I’m not an athletic sort of person. But I am married to one. And in an attempt to bond with my husband, I agreed to do a charity bike ride. I grew up in Texas, where the roads are smooth and the ground is flat. I’m still adjusting to the idea that this is not the case in other places, such as the one where we live. This ride had several distances to choose from, and Mark picked the longest—one hundred miles. This felt to me like a form of cruel and unusual punishment for one’s behind. So I chose the shortest distance—twenty miles—which still felt monumental to me.
I arrived at the starting line just as the sun started to lighten the sky. I had risen as well, but I was certainly not shining. We began pedaling, and I noticed water stations along the route. I watched the speedier bikers roar up to them, grab a paper cup held out by a volunteer, toss the contents back in one great gulp, and carry on their way. It made me giggle a bit, because most of the water ended up on the rider’s face and clothes and the ground. But slowing down for more just wasn’t an option. (Sidenote: these stations also had tiny cups full of pickle juice. Apparently, the high salt content in it can make muscle cramps go away. Blech. I’m not that hardcore.)
Something about the riders zipping through the water stations felt familiar. Only later did I realize that I’ve lived through seasons when I’ve done the same—when everything has been rush-rush, hurry-hurry, stress-stress, until my soul has felt parched. Perhaps that’s why this picture the psalmist shares is so reassuring to me:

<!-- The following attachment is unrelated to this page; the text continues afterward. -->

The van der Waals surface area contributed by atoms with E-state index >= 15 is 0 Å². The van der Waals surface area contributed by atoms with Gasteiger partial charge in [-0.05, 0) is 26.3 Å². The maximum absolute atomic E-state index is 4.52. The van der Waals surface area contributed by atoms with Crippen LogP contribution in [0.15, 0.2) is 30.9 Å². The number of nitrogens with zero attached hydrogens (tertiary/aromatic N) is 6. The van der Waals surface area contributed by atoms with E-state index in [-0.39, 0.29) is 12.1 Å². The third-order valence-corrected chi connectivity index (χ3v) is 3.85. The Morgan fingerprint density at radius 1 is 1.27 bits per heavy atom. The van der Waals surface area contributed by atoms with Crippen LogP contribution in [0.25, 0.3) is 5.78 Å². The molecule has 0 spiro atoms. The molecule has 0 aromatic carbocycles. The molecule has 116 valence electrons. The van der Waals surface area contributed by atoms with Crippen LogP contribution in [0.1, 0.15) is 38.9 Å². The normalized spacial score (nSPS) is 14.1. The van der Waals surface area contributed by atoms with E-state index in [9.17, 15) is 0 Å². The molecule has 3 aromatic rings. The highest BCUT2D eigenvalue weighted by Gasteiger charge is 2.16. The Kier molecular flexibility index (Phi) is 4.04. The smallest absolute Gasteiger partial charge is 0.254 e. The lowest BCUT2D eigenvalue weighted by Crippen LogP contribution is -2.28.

He lets me rest in green meadows; he leads me beside peaceful streams. (Psalm 23:2)
The metaphor here is about a shepherd and sheep. A modern-day sheep rancher says, “Sheep prefer to drink still water as opposed to water from a moving stream.” It seems it’s easier for humans and sheep to receive what they need when there’s not a rush.
We may think we have to settle for a quick sip, that God’s priority is for us to cover as much ground as we can in as little time as we can. But His true invitation is for us to slow down, drink deep, and take all the time we need. Three times throughout Scripture God gives us this offer.
Is anyone thirsty? Come and drink. (Isaiah 55:1)
Jesus stood and shouted to the crowds, “Anyone who is thirsty may come to me!” (John 7:37)
Let anyone who is thirsty come. Let anyone who desires drink freely from the water of life. (Revelation 22:17)
This is the miracle and mystery: God is pointing us not to an external source but to Himself. He is “the LORD, the fountain of living water” (Jeremiah 17:13), and “when he said ‘living water,’ he was speaking of the Spirit” (John 7:39). He’s not the volunteer standing by the side of the road with a cup in hand. He is the water itself, the One we thirst for with all our being.
Mark and I both finished our rides. We felt happy and satisfied. Pushing through and going fast is a fun way to spend a Saturday. But, I’m learning, it’s a hard way to spend a life.
Pastor and author John Ortberg once asked theologian Dallas Willard what he needed to do to be spiritually healthy. Willard replied, “You must ruthlessly eliminate hurry from your life.” That’s not the message we get from the world around us. We hear, “Go faster, do more, get to the finish line.” What a relief to know we serve a God who instead simply says, “Anytime you’re thirsty, anytime you need to receive, slow down and come to Me.”
God, You know how easy it is for humans to get caught up in moving fast and going far. In every moment, whether I’m busy or being still, help me remember that when my heart is weary and my soul is thirsty, I can come to You. You offer me what I most need to receive, what I can’t get anywhere else. Amen.
Question for Reflection
Pause and take a deep breath. Let yourself sit in silence and stillness with Jesus for a moment before you move on with your day. What is your soul thirsty for right now?
This post is an excerpt from my devotional, What Your Soul Needs for Stressful Times: 60 Powerful Truths to Protect Your Peace. If you want to live with more peace and less pressure, more calm and less chaos, more worship and less worry—What Your Soul Needs for Stressful Times is for you.
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